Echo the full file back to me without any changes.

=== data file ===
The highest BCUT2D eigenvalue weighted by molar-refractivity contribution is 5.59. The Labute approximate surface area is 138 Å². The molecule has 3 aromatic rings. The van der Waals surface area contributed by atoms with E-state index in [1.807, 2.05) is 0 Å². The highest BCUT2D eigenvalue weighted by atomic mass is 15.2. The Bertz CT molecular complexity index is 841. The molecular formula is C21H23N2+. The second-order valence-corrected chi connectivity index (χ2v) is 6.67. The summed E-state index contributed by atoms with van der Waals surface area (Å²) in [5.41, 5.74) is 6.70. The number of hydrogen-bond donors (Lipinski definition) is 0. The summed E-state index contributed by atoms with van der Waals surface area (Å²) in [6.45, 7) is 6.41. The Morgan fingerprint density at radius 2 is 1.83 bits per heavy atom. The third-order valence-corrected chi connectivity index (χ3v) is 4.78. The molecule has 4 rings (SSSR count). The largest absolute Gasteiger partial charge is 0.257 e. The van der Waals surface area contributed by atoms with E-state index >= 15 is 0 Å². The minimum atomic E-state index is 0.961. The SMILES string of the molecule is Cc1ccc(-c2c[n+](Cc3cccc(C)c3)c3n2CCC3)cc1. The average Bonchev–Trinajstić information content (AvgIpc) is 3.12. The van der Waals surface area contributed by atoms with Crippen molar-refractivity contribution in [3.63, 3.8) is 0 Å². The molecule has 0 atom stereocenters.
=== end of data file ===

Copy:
The highest BCUT2D eigenvalue weighted by molar-refractivity contribution is 5.59. The Labute approximate surface area is 138 Å². The molecule has 3 aromatic rings. The van der Waals surface area contributed by atoms with E-state index in [1.807, 2.05) is 0 Å². The highest BCUT2D eigenvalue weighted by atomic mass is 15.2. The Bertz CT molecular complexity index is 841. The molecular formula is C21H23N2+. The second-order valence-corrected chi connectivity index (χ2v) is 6.67. The summed E-state index contributed by atoms with van der Waals surface area (Å²) in [5.41, 5.74) is 6.70. The number of hydrogen-bond donors (Lipinski definition) is 0. The summed E-state index contributed by atoms with van der Waals surface area (Å²) in [6.45, 7) is 6.41. The Morgan fingerprint density at radius 2 is 1.83 bits per heavy atom. The third-order valence-corrected chi connectivity index (χ3v) is 4.78. The molecule has 4 rings (SSSR count). The largest absolute Gasteiger partial charge is 0.257 e. The van der Waals surface area contributed by atoms with E-state index >= 15 is 0 Å². The minimum atomic E-state index is 0.961. The SMILES string of the molecule is Cc1ccc(-c2c[n+](Cc3cccc(C)c3)c3n2CCC3)cc1. The average Bonchev–Trinajstić information content (AvgIpc) is 3.12. The van der Waals surface area contributed by atoms with Crippen molar-refractivity contribution in [3.63, 3.8) is 0 Å². The molecule has 0 atom stereocenters.